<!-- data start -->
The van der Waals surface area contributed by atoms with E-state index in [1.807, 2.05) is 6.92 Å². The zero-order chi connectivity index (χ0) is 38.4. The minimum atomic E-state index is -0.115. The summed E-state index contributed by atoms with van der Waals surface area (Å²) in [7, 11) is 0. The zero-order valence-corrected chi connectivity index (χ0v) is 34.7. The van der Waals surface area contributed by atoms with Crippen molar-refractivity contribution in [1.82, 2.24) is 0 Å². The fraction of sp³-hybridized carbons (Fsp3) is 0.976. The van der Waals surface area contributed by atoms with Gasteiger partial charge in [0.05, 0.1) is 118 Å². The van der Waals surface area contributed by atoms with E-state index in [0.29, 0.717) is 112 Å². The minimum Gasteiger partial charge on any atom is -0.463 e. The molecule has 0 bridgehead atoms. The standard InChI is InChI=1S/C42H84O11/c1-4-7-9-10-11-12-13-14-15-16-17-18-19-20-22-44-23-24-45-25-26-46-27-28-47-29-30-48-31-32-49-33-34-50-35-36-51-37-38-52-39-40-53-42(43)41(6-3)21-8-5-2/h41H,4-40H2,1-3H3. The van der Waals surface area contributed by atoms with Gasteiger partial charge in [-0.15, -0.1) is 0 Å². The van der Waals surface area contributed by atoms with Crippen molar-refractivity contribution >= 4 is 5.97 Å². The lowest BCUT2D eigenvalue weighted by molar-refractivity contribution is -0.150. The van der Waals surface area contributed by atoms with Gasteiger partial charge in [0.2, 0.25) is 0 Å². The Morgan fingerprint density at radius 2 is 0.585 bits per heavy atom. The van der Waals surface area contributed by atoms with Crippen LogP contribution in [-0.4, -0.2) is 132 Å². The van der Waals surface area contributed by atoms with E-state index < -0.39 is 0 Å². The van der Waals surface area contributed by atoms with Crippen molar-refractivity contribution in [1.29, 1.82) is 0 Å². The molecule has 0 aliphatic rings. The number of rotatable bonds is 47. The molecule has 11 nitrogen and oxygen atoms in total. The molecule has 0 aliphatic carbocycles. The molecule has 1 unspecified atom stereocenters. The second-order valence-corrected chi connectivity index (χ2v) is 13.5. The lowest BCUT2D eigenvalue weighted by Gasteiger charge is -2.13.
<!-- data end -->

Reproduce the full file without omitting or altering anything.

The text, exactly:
The van der Waals surface area contributed by atoms with E-state index in [1.807, 2.05) is 6.92 Å². The zero-order chi connectivity index (χ0) is 38.4. The minimum atomic E-state index is -0.115. The summed E-state index contributed by atoms with van der Waals surface area (Å²) in [7, 11) is 0. The zero-order valence-corrected chi connectivity index (χ0v) is 34.7. The van der Waals surface area contributed by atoms with Crippen molar-refractivity contribution in [1.82, 2.24) is 0 Å². The fraction of sp³-hybridized carbons (Fsp3) is 0.976. The van der Waals surface area contributed by atoms with Gasteiger partial charge in [0.05, 0.1) is 118 Å². The van der Waals surface area contributed by atoms with E-state index in [0.29, 0.717) is 112 Å². The minimum Gasteiger partial charge on any atom is -0.463 e. The molecule has 0 bridgehead atoms. The standard InChI is InChI=1S/C42H84O11/c1-4-7-9-10-11-12-13-14-15-16-17-18-19-20-22-44-23-24-45-25-26-46-27-28-47-29-30-48-31-32-49-33-34-50-35-36-51-37-38-52-39-40-53-42(43)41(6-3)21-8-5-2/h41H,4-40H2,1-3H3. The van der Waals surface area contributed by atoms with Gasteiger partial charge in [-0.15, -0.1) is 0 Å². The van der Waals surface area contributed by atoms with Crippen molar-refractivity contribution >= 4 is 5.97 Å². The lowest BCUT2D eigenvalue weighted by molar-refractivity contribution is -0.150. The van der Waals surface area contributed by atoms with Gasteiger partial charge in [0.2, 0.25) is 0 Å². The Morgan fingerprint density at radius 2 is 0.585 bits per heavy atom. The van der Waals surface area contributed by atoms with Crippen LogP contribution in [-0.4, -0.2) is 132 Å². The van der Waals surface area contributed by atoms with E-state index < -0.39 is 0 Å². The van der Waals surface area contributed by atoms with Crippen molar-refractivity contribution in [1.29, 1.82) is 0 Å². The molecule has 0 aliphatic rings. The number of rotatable bonds is 47. The molecule has 11 nitrogen and oxygen atoms in total. The molecule has 0 aliphatic carbocycles. The molecule has 1 unspecified atom stereocenters. The second-order valence-corrected chi connectivity index (χ2v) is 13.5. The lowest BCUT2D eigenvalue weighted by Gasteiger charge is -2.13.